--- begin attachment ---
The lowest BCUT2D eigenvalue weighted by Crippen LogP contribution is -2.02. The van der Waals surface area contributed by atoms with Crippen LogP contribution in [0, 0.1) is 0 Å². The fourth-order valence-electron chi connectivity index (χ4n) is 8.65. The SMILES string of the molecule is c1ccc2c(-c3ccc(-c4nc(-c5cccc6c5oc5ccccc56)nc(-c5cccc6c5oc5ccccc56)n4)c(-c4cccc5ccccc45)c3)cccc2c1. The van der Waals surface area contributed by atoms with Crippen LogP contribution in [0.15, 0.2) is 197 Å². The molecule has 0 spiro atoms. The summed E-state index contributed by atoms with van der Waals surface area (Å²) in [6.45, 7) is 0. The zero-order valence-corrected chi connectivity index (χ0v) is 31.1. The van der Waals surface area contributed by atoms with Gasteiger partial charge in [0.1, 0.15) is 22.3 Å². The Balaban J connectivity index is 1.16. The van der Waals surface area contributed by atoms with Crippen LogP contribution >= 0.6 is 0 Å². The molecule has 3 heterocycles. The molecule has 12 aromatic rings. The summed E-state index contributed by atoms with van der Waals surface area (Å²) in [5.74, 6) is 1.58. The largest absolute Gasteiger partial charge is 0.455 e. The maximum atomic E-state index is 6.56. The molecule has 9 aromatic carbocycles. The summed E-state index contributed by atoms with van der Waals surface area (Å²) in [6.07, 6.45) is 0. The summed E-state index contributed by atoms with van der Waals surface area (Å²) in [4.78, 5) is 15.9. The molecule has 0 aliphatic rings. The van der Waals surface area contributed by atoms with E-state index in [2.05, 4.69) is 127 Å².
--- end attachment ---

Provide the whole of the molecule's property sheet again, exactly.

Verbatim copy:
The lowest BCUT2D eigenvalue weighted by Crippen LogP contribution is -2.02. The van der Waals surface area contributed by atoms with Crippen LogP contribution in [0, 0.1) is 0 Å². The fourth-order valence-electron chi connectivity index (χ4n) is 8.65. The SMILES string of the molecule is c1ccc2c(-c3ccc(-c4nc(-c5cccc6c5oc5ccccc56)nc(-c5cccc6c5oc5ccccc56)n4)c(-c4cccc5ccccc45)c3)cccc2c1. The van der Waals surface area contributed by atoms with Crippen LogP contribution in [0.15, 0.2) is 197 Å². The molecule has 0 spiro atoms. The summed E-state index contributed by atoms with van der Waals surface area (Å²) in [6.45, 7) is 0. The zero-order valence-corrected chi connectivity index (χ0v) is 31.1. The van der Waals surface area contributed by atoms with Gasteiger partial charge in [0.1, 0.15) is 22.3 Å². The Balaban J connectivity index is 1.16. The van der Waals surface area contributed by atoms with Crippen LogP contribution >= 0.6 is 0 Å². The molecule has 3 heterocycles. The molecule has 12 aromatic rings. The summed E-state index contributed by atoms with van der Waals surface area (Å²) in [5.74, 6) is 1.58. The largest absolute Gasteiger partial charge is 0.455 e. The maximum atomic E-state index is 6.56. The molecule has 9 aromatic carbocycles. The summed E-state index contributed by atoms with van der Waals surface area (Å²) in [6.07, 6.45) is 0. The summed E-state index contributed by atoms with van der Waals surface area (Å²) in [4.78, 5) is 15.9. The molecule has 0 aliphatic rings. The van der Waals surface area contributed by atoms with E-state index in [2.05, 4.69) is 127 Å².